1. Good sleep/rest
6. Financial security
8/9. Emotional stability
10. Security and safety in your environment
11. Love and belonging in relation to others
12. Self-esteem (how you feel others view you)
14. Caring for others
15. Travelling to new places
17/18. Skills and education
19. Moments of joy
responses from the public
Members of the public were asked to colour in the outline drawings and send them back electronically, seeking to find out what wellbeing means to us in the current climate. The works shown here are a small selection of the responses we received.
This exhibition investigates Maslow's theory in light of the struggles we face today and invites us to consider which areas of our lives we have ob with obtained and which areas we may want to work on. It has been suggested that Maslow’s theory doesn’t take into account factors outside of our control such as the impact of racism, sexism, and political and social issues. By inviting the public to participate in the exhibition, we hope to create a sense of solidarity that takes these factors into account.
The works on display show a snippet of the challenges we all seem to be facing – the lack of travel and/or sleep and rest, plus a general sense of insecurity. However there are also positive similarities – such as a genuine care for other people and shelter.
"I’m really proud of this form of exchange between the asylum seeker group and the public who took up the invitation to colour in the group’s drawings. The feedback from participants said they felt so happy to have their drawings shown and that they felt happy drawing them. Someone commented that when all the public’s responses are exhibited together it will illustrate how we all have similar needs, whether they are met or not. I hope this makes people think about their prejudices and instead creates a sense of solidarity". Leila Houston
The drawings used for the participatory activity sheet are the work of Neami Yohannes and Osman Yaqoub, members of the ArtHub group.
Click thumbnails to enlarge
The fantastic drawings of this activity sheet is by a group of young creatives from diverse backgrounds who are based at Charnwood Arts. The group participated in a series of online workshops as part of the Encrypted Sounds of Wellbeing project, facilitated by Charnwood Arts and led and delivered by artist Leila Houston.
This project was formed to provide opportunities for young unaccompanied asylum seekers and young refugees. Working with After 18 charity since 2013, Charnwood Arts has delivered a programme of: workshops, exhibitions, visits, residencies and publications. Regular groups provide a safe space for participants to: make friends, learn new art skills and be creative. Participants work has been shown in: local galleries, museums and in national festivals such as: Journeys Festival and Becoming Adult project through Oxford University. During recent lockdown sessions these young artists contributed to a Charnwood Arts online exhibition.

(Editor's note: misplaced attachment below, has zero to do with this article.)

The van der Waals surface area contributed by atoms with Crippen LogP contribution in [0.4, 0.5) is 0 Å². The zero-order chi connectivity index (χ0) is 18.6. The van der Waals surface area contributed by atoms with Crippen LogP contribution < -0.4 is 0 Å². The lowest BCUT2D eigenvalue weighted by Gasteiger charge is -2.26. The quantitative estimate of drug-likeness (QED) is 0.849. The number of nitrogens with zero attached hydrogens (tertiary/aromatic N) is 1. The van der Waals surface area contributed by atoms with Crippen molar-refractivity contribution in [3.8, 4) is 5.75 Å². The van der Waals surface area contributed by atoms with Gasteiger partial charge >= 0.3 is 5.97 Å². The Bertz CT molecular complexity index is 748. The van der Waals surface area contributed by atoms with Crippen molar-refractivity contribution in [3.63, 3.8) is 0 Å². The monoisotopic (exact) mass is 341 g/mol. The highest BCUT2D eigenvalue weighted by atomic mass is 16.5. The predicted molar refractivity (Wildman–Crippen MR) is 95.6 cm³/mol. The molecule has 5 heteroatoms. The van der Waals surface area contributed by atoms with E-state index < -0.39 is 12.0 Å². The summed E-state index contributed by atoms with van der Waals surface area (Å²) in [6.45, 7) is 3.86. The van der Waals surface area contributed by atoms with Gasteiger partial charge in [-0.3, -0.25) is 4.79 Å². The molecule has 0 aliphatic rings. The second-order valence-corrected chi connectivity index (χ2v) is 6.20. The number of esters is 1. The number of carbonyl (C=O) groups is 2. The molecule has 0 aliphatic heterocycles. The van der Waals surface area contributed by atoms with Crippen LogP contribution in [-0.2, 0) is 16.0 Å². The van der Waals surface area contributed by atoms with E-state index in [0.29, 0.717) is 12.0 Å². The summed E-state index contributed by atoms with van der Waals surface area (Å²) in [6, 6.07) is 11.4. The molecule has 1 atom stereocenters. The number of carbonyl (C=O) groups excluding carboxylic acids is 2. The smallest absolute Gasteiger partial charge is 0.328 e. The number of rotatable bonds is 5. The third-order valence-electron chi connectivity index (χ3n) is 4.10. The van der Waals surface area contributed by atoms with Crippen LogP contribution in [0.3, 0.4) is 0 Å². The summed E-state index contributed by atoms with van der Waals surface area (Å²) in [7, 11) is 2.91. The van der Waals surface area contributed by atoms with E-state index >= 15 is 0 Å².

Artist anonymous, Family and/or in a relationship, 2020
leila houston's reflections
Maslow's theory explained
"Sometimes it wasn’t possible to get everyone together at the same time: not everybody in the group has access to devices or an internet connection, this group faces many challenges in life. From my own experience and through my research talking to health and social care professionals, it’s obvious that focussing on creative projects is difficult enough in everyday life when making sure your basic needs are met is a job in itself, which is sadly a common occurrence for many people I’ve spoken to during this project. It was sad to see how clearly Maslow’s Hierarchy of Needs related to this.
As lockdown began to be eased the group’s idea to create a participatory activity came to life and all these incredible drawings directly relating the group’s needs to Maslow‘s theory began appearing. ''
Maslow's Hierarchy of Needs is a theory in psychology proposed by Abraham Maslow in his 1943 paper "A Theory of Human Motivation". It is often represented as a pyramid and suggests that these needs have to be met one at a time going from bottom to top. We need to achieve the lower level before we can progress to the level above.
His ideas have been used in psychology, business and sociology. Later in life, Maslow suggested we can move up and down the levels and that we do not have to have all the elements on a previous level before moving up to the next. The theory provides an understanding of what we may consider necessary for positive wellbeing and to maintain balance in our lives.